Then, the site was redesigned to stress the discussion groups, putting them at the top of the site’s navigation area. The discussion groups also got an infrastructure makeover—to increase the speed with which messages got published, and improve the ease of use for people typing in and working with email messages.
At the same time, the content team rededicated their focus on keeping the quality high (something which has been a major headache for other media companies testing user-generated content.)
The team enforces different user policies and moderation processes for each of the three major types of community—discussion groups, blogs, and wikis.
As Morrison explains, you don’t want to turn off discussion group participants with rules that are too tight, yet you need to moderate to keep to a corporate tone. Wikis may not work unless you moderate after the fact. Blogs probably lie somewhere in the middle, Trusted blog writers don’t need immediate moderation but blog postings may.
ITtoolbox is hoping for $7 to $9 million in revenue for 2006, 60% higher than actual revenue results in 2005.
So far they appear to be on track. Thanks to a new focus on performance-driven ad offerings, a proprietary contextual-matching system for targeting ads, and site design tweaks, ITtoolbox’s Q1 2006 ad revenue has swelled 32% compared to Q1 2005. Bookings for Q1 2006 hopped 60% compared to Q1 2005.
Performance-driven campaigns, where ITtoolbox guarantees advertisers a number of leads or a number of clicks, have now become almost half of the company’s ad inventory. In Q4 2004, 23% of the campaigns were performance-driven. As of Q1 2006, that figure has risen to more than 45%.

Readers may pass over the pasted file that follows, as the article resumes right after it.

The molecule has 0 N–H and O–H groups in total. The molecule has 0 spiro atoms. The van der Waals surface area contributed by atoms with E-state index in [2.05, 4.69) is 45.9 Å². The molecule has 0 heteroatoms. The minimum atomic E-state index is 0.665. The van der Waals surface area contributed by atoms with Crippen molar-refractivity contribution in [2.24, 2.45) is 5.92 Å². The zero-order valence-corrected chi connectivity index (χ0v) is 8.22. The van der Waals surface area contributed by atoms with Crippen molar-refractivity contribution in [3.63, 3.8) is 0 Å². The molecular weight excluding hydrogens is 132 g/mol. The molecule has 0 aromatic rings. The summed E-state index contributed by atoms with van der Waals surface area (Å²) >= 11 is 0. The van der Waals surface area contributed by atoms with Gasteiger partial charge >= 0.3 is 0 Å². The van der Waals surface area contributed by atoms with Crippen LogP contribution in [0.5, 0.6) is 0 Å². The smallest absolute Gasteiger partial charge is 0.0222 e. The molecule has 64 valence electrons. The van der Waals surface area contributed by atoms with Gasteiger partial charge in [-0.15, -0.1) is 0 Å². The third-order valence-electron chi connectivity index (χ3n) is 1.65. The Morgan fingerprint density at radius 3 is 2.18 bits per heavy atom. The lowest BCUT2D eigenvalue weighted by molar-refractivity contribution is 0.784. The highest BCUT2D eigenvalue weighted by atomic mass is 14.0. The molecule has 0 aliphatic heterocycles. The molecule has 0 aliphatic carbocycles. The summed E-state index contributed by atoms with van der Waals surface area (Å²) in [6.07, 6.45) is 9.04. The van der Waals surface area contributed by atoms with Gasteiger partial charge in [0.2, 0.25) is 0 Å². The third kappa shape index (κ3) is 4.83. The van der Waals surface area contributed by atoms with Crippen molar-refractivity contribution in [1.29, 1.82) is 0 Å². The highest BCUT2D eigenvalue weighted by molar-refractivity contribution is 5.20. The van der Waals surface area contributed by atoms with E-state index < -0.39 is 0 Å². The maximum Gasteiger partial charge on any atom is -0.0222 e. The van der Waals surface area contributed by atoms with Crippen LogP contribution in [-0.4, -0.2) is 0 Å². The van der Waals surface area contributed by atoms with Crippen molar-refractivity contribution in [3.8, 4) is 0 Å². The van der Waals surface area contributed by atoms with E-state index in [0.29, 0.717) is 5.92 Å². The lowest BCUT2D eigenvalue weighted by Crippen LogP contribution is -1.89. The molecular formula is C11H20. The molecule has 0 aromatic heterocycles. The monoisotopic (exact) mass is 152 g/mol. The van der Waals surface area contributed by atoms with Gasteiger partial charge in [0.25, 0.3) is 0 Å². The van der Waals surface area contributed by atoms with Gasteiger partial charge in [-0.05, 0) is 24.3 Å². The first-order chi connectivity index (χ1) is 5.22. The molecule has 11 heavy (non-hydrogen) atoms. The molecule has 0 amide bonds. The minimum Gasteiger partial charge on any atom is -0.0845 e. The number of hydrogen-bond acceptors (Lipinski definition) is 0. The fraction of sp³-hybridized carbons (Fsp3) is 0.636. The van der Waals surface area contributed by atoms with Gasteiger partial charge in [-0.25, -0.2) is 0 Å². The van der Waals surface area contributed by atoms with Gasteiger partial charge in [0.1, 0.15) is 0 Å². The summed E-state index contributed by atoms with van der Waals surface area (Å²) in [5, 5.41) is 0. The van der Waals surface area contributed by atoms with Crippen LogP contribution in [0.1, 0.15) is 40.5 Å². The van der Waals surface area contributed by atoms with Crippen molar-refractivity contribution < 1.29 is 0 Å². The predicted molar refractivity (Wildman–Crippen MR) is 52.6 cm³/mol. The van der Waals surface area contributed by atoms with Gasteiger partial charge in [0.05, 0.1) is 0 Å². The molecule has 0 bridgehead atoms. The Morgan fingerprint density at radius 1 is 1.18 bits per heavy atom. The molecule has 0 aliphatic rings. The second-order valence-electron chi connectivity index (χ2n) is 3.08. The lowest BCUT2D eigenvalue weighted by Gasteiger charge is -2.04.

The new matching system is proving itself. Among IT Toolbox.com’s lead-generation campaigns in Q4 2004, 5163 leads were generated. In Q1 2006, 32,630 leads were generated.
Traffic continues to rise. Thanks in part to the renewed focus on community content and the redesign, the site’s number of unique visitors multiplied from 14.8 million in 2004 to 17.4 million in 2005. Plus, Within the ITtoolbox blogs, unique visitors soared from 145,500 in Q1 2005 to 572,500 in Q1 2006 – a 293% hop.
In discussion groups, readers posted about 850 messages per day in late 2005: That rose to average of 1200-1400 messages per day in Q1 2006. Approximately 40 million emails per month now travel through the discussion groups
Last but not least, the site’s wiki section, launched in July 2005, became one of the top 10 sites (out of 30 available to readers) by January 2006.